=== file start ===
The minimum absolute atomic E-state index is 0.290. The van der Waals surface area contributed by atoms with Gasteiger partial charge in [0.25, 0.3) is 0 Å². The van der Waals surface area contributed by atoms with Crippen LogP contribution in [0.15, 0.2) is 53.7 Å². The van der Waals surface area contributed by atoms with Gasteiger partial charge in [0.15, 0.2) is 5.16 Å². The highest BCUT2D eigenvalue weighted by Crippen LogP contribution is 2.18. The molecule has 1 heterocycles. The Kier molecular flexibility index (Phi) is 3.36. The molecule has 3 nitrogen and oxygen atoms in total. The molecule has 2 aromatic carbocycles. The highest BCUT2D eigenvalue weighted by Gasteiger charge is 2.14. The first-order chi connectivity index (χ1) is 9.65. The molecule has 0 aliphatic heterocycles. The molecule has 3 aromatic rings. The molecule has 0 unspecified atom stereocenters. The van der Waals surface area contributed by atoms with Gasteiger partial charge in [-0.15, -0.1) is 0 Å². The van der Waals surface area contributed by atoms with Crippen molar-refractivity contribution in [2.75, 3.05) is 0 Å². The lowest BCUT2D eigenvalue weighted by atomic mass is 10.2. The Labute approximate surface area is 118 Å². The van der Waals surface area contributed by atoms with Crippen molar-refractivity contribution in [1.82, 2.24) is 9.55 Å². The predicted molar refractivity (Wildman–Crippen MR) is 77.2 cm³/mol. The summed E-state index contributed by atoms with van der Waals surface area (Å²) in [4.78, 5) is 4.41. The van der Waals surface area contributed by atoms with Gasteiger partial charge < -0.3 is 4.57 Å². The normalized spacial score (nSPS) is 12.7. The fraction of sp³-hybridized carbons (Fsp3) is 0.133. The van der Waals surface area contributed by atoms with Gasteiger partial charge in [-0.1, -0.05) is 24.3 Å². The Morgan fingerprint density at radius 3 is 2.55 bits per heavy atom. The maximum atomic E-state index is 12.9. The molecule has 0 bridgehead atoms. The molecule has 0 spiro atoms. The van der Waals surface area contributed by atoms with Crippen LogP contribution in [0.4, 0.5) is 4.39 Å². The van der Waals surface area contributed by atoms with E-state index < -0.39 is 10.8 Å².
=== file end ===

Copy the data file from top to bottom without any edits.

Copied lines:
The minimum absolute atomic E-state index is 0.290. The van der Waals surface area contributed by atoms with Gasteiger partial charge in [0.25, 0.3) is 0 Å². The van der Waals surface area contributed by atoms with Crippen LogP contribution in [0.15, 0.2) is 53.7 Å². The van der Waals surface area contributed by atoms with Gasteiger partial charge in [0.15, 0.2) is 5.16 Å². The highest BCUT2D eigenvalue weighted by Crippen LogP contribution is 2.18. The molecule has 1 heterocycles. The Kier molecular flexibility index (Phi) is 3.36. The molecule has 3 nitrogen and oxygen atoms in total. The molecule has 2 aromatic carbocycles. The highest BCUT2D eigenvalue weighted by Gasteiger charge is 2.14. The first-order chi connectivity index (χ1) is 9.65. The molecule has 0 aliphatic heterocycles. The molecule has 3 aromatic rings. The molecule has 0 unspecified atom stereocenters. The van der Waals surface area contributed by atoms with Gasteiger partial charge in [-0.15, -0.1) is 0 Å². The van der Waals surface area contributed by atoms with Crippen molar-refractivity contribution in [2.75, 3.05) is 0 Å². The lowest BCUT2D eigenvalue weighted by atomic mass is 10.2. The Labute approximate surface area is 118 Å². The van der Waals surface area contributed by atoms with Crippen molar-refractivity contribution in [1.82, 2.24) is 9.55 Å². The predicted molar refractivity (Wildman–Crippen MR) is 77.2 cm³/mol. The summed E-state index contributed by atoms with van der Waals surface area (Å²) in [4.78, 5) is 4.41. The van der Waals surface area contributed by atoms with Gasteiger partial charge < -0.3 is 4.57 Å². The normalized spacial score (nSPS) is 12.7. The fraction of sp³-hybridized carbons (Fsp3) is 0.133. The van der Waals surface area contributed by atoms with Gasteiger partial charge in [-0.1, -0.05) is 24.3 Å². The Morgan fingerprint density at radius 3 is 2.55 bits per heavy atom. The maximum atomic E-state index is 12.9. The molecule has 0 bridgehead atoms. The molecule has 0 spiro atoms. The van der Waals surface area contributed by atoms with Crippen LogP contribution in [0.4, 0.5) is 4.39 Å². The van der Waals surface area contributed by atoms with E-state index < -0.39 is 10.8 Å².